My 2.0 Sandbox: Migrating Facebook Groups to Facebook Pages.


Almost every speaker I’ve heard on the subject of training staff on how to use 2.0 technology for libraries talks about the need for a “sandbox”—a place for library workers to play, to learn about the technology, and then to imagine how it might be useful for the library. As the reference librarian at MSU tasked with exploring Emerging Technologies for Public Service applications, I realized yesterday that I’ve made my own sandbox. Or I’ve collected toys to play with anyway. I’ve added a “sandbox” section to my whiteboard of stuff to do (I’m a visual learner…lol). Looking at it, I thought that I could start a sandbox-ish meme in this blog to explore and share some of the technologies/ideas currently on my list.

The first idea on my list came because I learned recently that you could migrate your Facebook Group to a Facebook Page without losing subscribers (the Academy of American Poets sent a notification about this to their Facebook Group).

The MSU Libraries have a fairly successful Facebook Group, but Facebook Pages have advantages such as tracking page hits, directed advertising, etc. We made a Facebook Page for our annual Ragtime Festival this year, so we’ve dipped our toes in that water already. A transition like this is like an appealing prospect to consider. And in staying true to the sandbox idea, it is possible to create and work on a Facebook Page without making it public.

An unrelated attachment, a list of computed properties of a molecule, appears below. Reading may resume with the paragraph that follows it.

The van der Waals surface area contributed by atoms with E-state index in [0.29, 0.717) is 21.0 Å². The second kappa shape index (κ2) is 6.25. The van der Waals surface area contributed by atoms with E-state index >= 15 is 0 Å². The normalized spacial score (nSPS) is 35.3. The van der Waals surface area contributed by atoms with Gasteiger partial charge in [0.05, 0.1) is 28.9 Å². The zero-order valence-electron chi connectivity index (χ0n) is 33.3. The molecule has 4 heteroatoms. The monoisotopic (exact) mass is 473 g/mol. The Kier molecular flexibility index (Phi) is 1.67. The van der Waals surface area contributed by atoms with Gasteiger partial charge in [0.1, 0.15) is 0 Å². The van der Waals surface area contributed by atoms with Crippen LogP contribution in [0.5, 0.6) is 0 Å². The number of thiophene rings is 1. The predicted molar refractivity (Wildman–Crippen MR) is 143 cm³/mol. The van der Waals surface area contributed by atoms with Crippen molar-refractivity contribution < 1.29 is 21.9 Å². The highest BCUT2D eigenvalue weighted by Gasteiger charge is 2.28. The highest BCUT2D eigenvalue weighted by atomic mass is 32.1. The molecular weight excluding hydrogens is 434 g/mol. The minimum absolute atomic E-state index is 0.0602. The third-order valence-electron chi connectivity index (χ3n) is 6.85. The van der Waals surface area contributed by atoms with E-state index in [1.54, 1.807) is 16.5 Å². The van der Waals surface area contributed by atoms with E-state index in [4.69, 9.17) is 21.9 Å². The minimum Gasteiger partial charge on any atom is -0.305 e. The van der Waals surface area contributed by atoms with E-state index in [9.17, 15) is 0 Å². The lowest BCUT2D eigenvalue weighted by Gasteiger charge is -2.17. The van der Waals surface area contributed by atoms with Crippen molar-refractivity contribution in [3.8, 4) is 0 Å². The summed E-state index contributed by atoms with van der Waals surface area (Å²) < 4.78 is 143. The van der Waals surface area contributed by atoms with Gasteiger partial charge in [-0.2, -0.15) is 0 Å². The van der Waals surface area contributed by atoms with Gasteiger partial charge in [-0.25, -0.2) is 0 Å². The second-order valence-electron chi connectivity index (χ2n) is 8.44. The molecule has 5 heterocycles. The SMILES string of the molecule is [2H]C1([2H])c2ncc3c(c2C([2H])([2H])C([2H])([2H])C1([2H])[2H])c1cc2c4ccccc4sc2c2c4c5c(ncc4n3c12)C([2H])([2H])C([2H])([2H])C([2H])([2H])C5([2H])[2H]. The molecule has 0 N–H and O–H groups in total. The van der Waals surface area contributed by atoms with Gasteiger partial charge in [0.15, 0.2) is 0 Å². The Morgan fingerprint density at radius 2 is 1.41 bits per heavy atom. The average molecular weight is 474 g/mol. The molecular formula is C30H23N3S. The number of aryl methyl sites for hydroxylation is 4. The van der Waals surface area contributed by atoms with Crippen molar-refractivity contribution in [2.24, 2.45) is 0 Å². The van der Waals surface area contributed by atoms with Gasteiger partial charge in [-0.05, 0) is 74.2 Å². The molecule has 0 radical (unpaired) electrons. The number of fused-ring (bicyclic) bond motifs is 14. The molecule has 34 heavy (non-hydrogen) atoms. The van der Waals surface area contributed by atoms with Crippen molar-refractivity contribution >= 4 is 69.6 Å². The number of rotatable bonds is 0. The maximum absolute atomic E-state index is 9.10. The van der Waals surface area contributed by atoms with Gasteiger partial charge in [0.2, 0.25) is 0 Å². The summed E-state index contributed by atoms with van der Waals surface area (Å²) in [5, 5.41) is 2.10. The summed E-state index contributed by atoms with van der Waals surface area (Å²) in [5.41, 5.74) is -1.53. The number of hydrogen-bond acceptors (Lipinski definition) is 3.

I haven’t yet started playing around with it, but I have started considering whether it would be useful and how it might work. I’ve emailed the information to our Library 2.0 Committee to get it on everyone’s radar. If we did something like this, planning for a transition like that would take careful consideration. We don’t want to lose any of our subscribers—we’ve worked hard over the past nine months to grow the group to its current level (200+ members!). Also, we would want to be sure we would not be losing any functionality. So far, it looks like we would be able to do everything we can currently do with a group. One feature of the Groups that has become important in the way we use Facebook is the ability to create events and invite the members of the group. From our experience with the Ragtime Festival, I know this feature remains largely the same.

In going forward, we would want to be sure we were also taking full advantage of what Facebook Pages have to offer. One advantage I’d like to explore is the ability to add RSS feeds to a Facebook Page. The Library maintains several RSS feeds, including those for our Podcasts. It would be great to find another location to promote our podcasting program. It is also possible to add some (though not all) Facebook Applications to a Page, which has a significant appeal, too.

Anyway, it’s on my list…anyone have any thoughts?!?

Originally posted May 15, 2008.